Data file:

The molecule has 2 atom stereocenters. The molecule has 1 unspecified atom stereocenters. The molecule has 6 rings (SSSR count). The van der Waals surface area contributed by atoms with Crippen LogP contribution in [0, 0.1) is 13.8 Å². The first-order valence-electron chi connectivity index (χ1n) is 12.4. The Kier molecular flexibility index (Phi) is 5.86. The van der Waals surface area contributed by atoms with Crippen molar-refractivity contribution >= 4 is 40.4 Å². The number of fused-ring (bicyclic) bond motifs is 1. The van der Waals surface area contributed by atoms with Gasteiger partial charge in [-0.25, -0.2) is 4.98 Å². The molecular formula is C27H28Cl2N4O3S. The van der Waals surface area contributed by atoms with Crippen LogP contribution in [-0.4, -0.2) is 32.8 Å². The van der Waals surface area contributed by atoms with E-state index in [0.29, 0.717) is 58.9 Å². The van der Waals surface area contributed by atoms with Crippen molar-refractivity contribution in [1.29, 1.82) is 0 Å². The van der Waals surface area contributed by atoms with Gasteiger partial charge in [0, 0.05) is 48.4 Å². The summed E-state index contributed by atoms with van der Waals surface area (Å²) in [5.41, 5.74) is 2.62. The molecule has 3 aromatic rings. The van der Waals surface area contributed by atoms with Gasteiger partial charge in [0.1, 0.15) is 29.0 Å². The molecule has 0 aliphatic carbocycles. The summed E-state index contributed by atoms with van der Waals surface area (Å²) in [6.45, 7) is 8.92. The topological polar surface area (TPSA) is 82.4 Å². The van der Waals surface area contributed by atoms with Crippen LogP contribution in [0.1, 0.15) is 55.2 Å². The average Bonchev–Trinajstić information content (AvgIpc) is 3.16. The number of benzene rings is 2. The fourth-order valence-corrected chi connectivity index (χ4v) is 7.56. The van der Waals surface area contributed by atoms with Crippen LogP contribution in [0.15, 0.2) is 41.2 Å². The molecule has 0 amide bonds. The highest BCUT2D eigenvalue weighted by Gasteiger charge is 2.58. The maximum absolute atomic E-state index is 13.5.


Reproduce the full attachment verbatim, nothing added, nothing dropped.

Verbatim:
The molecule has 2 atom stereocenters. The molecule has 1 unspecified atom stereocenters. The molecule has 6 rings (SSSR count). The van der Waals surface area contributed by atoms with Crippen LogP contribution in [0, 0.1) is 13.8 Å². The first-order valence-electron chi connectivity index (χ1n) is 12.4. The Kier molecular flexibility index (Phi) is 5.86. The van der Waals surface area contributed by atoms with Crippen molar-refractivity contribution >= 4 is 40.4 Å². The number of fused-ring (bicyclic) bond motifs is 1. The van der Waals surface area contributed by atoms with Gasteiger partial charge in [-0.25, -0.2) is 4.98 Å². The molecular formula is C27H28Cl2N4O3S. The van der Waals surface area contributed by atoms with Crippen LogP contribution in [-0.4, -0.2) is 32.8 Å². The van der Waals surface area contributed by atoms with E-state index in [0.29, 0.717) is 58.9 Å². The van der Waals surface area contributed by atoms with Crippen molar-refractivity contribution in [1.29, 1.82) is 0 Å². The van der Waals surface area contributed by atoms with Gasteiger partial charge in [0, 0.05) is 48.4 Å². The summed E-state index contributed by atoms with van der Waals surface area (Å²) in [5.41, 5.74) is 2.62. The molecule has 3 aromatic rings. The van der Waals surface area contributed by atoms with Gasteiger partial charge in [0.1, 0.15) is 29.0 Å². The molecule has 0 aliphatic carbocycles. The summed E-state index contributed by atoms with van der Waals surface area (Å²) in [6.45, 7) is 8.92. The topological polar surface area (TPSA) is 82.4 Å². The van der Waals surface area contributed by atoms with Crippen LogP contribution in [0.1, 0.15) is 55.2 Å². The average Bonchev–Trinajstić information content (AvgIpc) is 3.16. The number of benzene rings is 2. The fourth-order valence-corrected chi connectivity index (χ4v) is 7.56. The van der Waals surface area contributed by atoms with Crippen LogP contribution in [0.15, 0.2) is 41.2 Å². The molecule has 0 amide bonds. The highest BCUT2D eigenvalue weighted by Gasteiger charge is 2.58. The maximum absolute atomic E-state index is 13.5.